Ultimately, you'll end up routing the ends of the wire harness through the center bumper grille like so. There are two sets of blue and black wires. The longer set obviously goes to the passenger side. The Hella lights also have blue and black wires, so hooking them up is quite obvious. I simply spliced the wires together, rather than following the Volvo instructions which assume you're using the OEM volvo lights.


I wrapped the wiring with electrical tape so there are no bare wires, however I will be going back and covering it with the accordion style wiring loom for added protection.


One last pic showing the installation of the switch in the main switch bank. You can install the switch into any empty slot. The car will learn where it is. Don't forget to insert the fuse in the under hood fuse box. It is labeled for the auxiliary lights on the sticker under the fuse box lid, and in my car it was the only slot in the fuse box which was missing a fuse.



Pics Showing Different Light Modes:

Low beam headlights (Active bending bixenon) and LED running lights.


Original daytime running lights, along with the retrofitted LED running lights.


Only the LED running lights.


High beams (BiXenon Active Bending) with Auxiliary lights.


low beam headlights with LED running lights, and covers on the Auxiliary lights.









Additional Pictures:
My car was filthy in those first pics, and I'm borderline obsessive about my cars being clean, so I felt as if I had to post some pics of the car with the lights fitted and in clean condition, so here they are! ;)












If you have any questions, please let me know by posting in this thread. I want to try to keep all information public. I am also in the first stages of creating a sticky for the XC90 forum which lists all of the how-to/diy/info threads in a single place. I made one for the S80 forum about a year ago and it has become a very valuable resource.

While installing the lights, I also found an excellent writeup done on another forum which details the installation on an XC70. Click here for that.
 

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Very nice. I always look forward to your DIY posts!
 

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Discussion Starter · #4 ·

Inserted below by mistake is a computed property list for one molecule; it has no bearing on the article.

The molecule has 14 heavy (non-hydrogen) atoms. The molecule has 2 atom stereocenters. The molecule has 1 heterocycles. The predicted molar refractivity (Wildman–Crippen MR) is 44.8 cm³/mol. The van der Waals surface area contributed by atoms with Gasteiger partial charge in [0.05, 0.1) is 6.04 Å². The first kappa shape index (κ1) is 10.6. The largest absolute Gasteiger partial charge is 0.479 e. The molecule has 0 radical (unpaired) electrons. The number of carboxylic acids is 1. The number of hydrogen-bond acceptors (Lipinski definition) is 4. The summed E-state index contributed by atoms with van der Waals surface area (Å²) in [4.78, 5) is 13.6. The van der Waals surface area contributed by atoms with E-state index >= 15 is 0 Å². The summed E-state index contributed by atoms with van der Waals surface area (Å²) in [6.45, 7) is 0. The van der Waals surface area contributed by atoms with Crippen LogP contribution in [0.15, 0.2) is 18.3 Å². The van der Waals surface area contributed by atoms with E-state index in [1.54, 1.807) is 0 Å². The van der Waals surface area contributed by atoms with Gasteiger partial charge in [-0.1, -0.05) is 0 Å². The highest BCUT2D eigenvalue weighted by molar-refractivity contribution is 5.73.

Like the look of the aux lights. Is it my imagination or are your xenons a different colour temperature?
It's funny you should mention that. Both of the bulbs are identical and have the exact same amount of burn-in time. I replaced them on the same day with OEM bulbs. Here's the issue. For some reason, my drivers side headlight has decided that, under no circumstances, will it be clear anymore. I have spent so much time cleaning, buffing, sanding, heck, i even had a "headlight guy" come in and have him refinish it. No matter what, though, the lens still has a yellowish tint to it. When I bought the car, the headlight was so yellow that you could barely even see through it, yet the passenger side headlight is crystal clear. The car hasn't been in an accident, and both lights are original as far as i can tell. I've also never seen an ABL light which has gone yellow like this. Ive been actively searching for an affordable left headlight. Ideally, i'd like to find one that's broken but still has a good lens that i could transplant.

So, to sum it up, that side looks yellower because the lens isn't totally clear.
 

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Nice install and as ever great info. I like your choice of Hella as the light manufacturer, used to work with them many years ago. There is good reason they are the best for after market out there. When money allows I choose no other. That Swedish number plate, I thought you where in America?